IoT development startup Breadware moves headquarters to Reno
Internet of Things (IoT) development company Breadware has relocated its headquarters to Reno, the Economic Development Authority of Western Nevada (EDAWN) announced Thursday, April 27. The company was previously headquartered in Santa Barbara, Calif.
“Breadware had many choices of where to relocate and grow their business,” Mike Kazmierski, president and CEO of EDAWN, said in a press release. “Selecting our community speaks volumes about the entrepreneurial ecosystem and the opportunities it affords technology startup companies.”
Breadware was co-founded in 2015 by Daniel Price and Danny deLaveaga in Seattle, Wash. The company has created a toolset that makes it easier and more accessible to develop IoT devices.
Developing products in the IoT space “is an expert level field, and we didn’t want that to be the case,” Price said in a phone interview with NNBW. “We wanted to increase the access to electronic development, increase the access to IoT.”
The company’s IoT devices serve two different market segments. One segment services the business-to-customer market such as students, educators, inventors and more.
“That has been interesting to a lot of artists, a lot of students and a lot of teachers,” Price said.
The second segment serves businesses that want to add IoT capacity to their products or business assets.
“It is when a company knows that they have a timeline, they have a budget and they have to build a product,” Price said.
While the company has been servicing the business-to-business market segment since the beginning, Breadware is gearing up to bring its Breadware B-Line prototyping kit geared for the business-to-customers segment to market in May 2017.
Price explained that they began looking for a new city to relocate to in October 2016. They also considered settling their headquarters in other places such as Los Angeles, Colorado and Seattle. However, the company did not start looking at Reno until that December.
“At this point, we were very much not sold on Reno at all,” he said.
However, Breadware connected with Doug Erwin, vice president of entrepreneurial development at EDAWN and they came to Reno the weekend of New Years to tour the community.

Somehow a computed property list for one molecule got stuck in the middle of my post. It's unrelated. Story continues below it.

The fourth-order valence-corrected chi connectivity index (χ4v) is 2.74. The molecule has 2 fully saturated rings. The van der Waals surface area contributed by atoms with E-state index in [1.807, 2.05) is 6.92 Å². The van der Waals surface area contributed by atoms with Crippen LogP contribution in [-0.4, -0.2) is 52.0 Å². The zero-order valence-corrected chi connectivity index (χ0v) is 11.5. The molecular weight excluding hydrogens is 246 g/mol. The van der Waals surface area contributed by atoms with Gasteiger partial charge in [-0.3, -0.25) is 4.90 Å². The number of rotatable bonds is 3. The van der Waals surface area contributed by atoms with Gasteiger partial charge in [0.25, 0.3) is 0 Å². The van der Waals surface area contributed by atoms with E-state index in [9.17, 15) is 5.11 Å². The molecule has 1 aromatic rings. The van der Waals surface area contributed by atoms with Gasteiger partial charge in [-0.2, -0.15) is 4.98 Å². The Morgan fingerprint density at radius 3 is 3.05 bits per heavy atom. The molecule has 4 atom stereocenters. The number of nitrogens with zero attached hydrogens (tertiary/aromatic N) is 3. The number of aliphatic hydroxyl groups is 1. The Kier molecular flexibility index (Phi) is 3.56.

“We got to meet, it felt, like everybody in town,” Price said.
They met with other technology startups and companies such as Filament, Capstak, several other companies in the Innevation Center and more. Price said that meeting with other companies in the Reno area was a big selling factor in the company’s decision to relocate. Other factors included the ability to save costs, quality of life and more.
“We felt here we could be part of the growth of Reno,” Price said.
Breadware is currently operating out of the third floor of the Innevation Center. The company moved into the coworking space on March 15.
“It felt like we graduated from a company in a college dorm room to a first apartment,” he said.
The company has 10 employees with seven in Reno, two in California (who are in the process of moving to Reno) and one in India. Price said that they are not hiring at this time but they plan to add four employees by the end of 2017 and around 10 employees in 2018. They also are currently working to bring on several interns.
For more information about Breadware, visit https://breadware.com.
“I point out many cases of where privately owned companies do just as bad a job as publicly owned companies,” says Reno resident and former teacher Robert (R.D.) Gardner.